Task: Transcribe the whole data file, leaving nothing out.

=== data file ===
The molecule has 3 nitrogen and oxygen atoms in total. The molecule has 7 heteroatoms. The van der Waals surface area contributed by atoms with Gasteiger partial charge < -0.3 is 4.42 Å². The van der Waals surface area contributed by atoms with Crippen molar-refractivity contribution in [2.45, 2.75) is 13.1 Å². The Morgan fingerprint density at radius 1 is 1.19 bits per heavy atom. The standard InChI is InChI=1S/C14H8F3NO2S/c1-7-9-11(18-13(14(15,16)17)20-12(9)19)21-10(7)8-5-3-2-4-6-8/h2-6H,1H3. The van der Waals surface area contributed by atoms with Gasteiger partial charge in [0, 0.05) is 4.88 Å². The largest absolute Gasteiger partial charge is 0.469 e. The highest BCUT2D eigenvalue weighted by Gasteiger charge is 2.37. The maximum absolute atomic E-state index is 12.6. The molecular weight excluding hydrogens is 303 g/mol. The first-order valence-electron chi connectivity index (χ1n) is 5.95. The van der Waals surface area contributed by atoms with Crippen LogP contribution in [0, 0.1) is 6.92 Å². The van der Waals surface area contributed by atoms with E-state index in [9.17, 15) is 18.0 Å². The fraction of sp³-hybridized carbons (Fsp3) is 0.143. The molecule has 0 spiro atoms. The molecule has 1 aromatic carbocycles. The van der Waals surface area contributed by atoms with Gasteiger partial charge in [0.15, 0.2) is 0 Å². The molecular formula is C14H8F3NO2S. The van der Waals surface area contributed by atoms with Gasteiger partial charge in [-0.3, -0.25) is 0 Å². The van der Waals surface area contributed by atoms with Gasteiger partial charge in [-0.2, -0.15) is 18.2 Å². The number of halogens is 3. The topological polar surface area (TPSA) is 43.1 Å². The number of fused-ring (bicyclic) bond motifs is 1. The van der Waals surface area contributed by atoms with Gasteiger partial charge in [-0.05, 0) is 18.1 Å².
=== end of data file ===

The molecule has 3 nitrogen and oxygen atoms in total. The molecule has 7 heteroatoms. The van der Waals surface area contributed by atoms with Gasteiger partial charge < -0.3 is 4.42 Å². The van der Waals surface area contributed by atoms with Crippen molar-refractivity contribution in [2.45, 2.75) is 13.1 Å². The Morgan fingerprint density at radius 1 is 1.19 bits per heavy atom. The standard InChI is InChI=1S/C14H8F3NO2S/c1-7-9-11(18-13(14(15,16)17)20-12(9)19)21-10(7)8-5-3-2-4-6-8/h2-6H,1H3. The van der Waals surface area contributed by atoms with Gasteiger partial charge in [0, 0.05) is 4.88 Å². The largest absolute Gasteiger partial charge is 0.469 e. The highest BCUT2D eigenvalue weighted by Gasteiger charge is 2.37. The maximum absolute atomic E-state index is 12.6. The molecular weight excluding hydrogens is 303 g/mol. The first-order valence-electron chi connectivity index (χ1n) is 5.95. The van der Waals surface area contributed by atoms with Crippen LogP contribution in [0, 0.1) is 6.92 Å². The van der Waals surface area contributed by atoms with E-state index in [9.17, 15) is 18.0 Å². The fraction of sp³-hybridized carbons (Fsp3) is 0.143. The molecule has 0 spiro atoms. The molecule has 1 aromatic carbocycles. The van der Waals surface area contributed by atoms with Gasteiger partial charge in [0.15, 0.2) is 0 Å². The molecular formula is C14H8F3NO2S. The van der Waals surface area contributed by atoms with Gasteiger partial charge in [-0.3, -0.25) is 0 Å². The van der Waals surface area contributed by atoms with Gasteiger partial charge in [-0.2, -0.15) is 18.2 Å². The number of halogens is 3. The topological polar surface area (TPSA) is 43.1 Å². The number of fused-ring (bicyclic) bond motifs is 1. The van der Waals surface area contributed by atoms with Gasteiger partial charge in [-0.05, 0) is 18.1 Å².